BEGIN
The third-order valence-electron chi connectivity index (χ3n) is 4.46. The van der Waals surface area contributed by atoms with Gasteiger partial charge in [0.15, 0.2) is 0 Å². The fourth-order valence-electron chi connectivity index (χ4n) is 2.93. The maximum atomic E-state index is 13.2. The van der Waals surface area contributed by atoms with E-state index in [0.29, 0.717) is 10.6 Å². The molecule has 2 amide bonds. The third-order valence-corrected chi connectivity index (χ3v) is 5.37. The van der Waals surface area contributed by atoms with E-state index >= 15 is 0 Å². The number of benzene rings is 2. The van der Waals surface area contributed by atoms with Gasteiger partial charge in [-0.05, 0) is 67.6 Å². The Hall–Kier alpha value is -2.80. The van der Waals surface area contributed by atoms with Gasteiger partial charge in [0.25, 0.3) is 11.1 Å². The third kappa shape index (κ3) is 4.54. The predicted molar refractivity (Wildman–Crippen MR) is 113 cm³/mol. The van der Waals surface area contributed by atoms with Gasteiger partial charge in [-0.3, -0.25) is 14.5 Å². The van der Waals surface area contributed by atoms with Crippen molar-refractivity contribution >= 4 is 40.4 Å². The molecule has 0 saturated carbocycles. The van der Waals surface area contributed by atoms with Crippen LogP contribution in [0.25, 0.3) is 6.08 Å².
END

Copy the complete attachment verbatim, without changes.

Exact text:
The third-order valence-electron chi connectivity index (χ3n) is 4.46. The van der Waals surface area contributed by atoms with Gasteiger partial charge in [0.15, 0.2) is 0 Å². The fourth-order valence-electron chi connectivity index (χ4n) is 2.93. The maximum atomic E-state index is 13.2. The van der Waals surface area contributed by atoms with E-state index in [0.29, 0.717) is 10.6 Å². The molecule has 2 amide bonds. The third-order valence-corrected chi connectivity index (χ3v) is 5.37. The van der Waals surface area contributed by atoms with E-state index >= 15 is 0 Å². The number of benzene rings is 2. The van der Waals surface area contributed by atoms with Gasteiger partial charge in [-0.05, 0) is 67.6 Å². The Hall–Kier alpha value is -2.80. The van der Waals surface area contributed by atoms with Gasteiger partial charge in [0.25, 0.3) is 11.1 Å². The third kappa shape index (κ3) is 4.54. The predicted molar refractivity (Wildman–Crippen MR) is 113 cm³/mol. The van der Waals surface area contributed by atoms with Gasteiger partial charge in [-0.3, -0.25) is 14.5 Å². The van der Waals surface area contributed by atoms with Crippen molar-refractivity contribution >= 4 is 40.4 Å². The molecule has 0 saturated carbocycles. The van der Waals surface area contributed by atoms with Crippen LogP contribution in [0.25, 0.3) is 6.08 Å².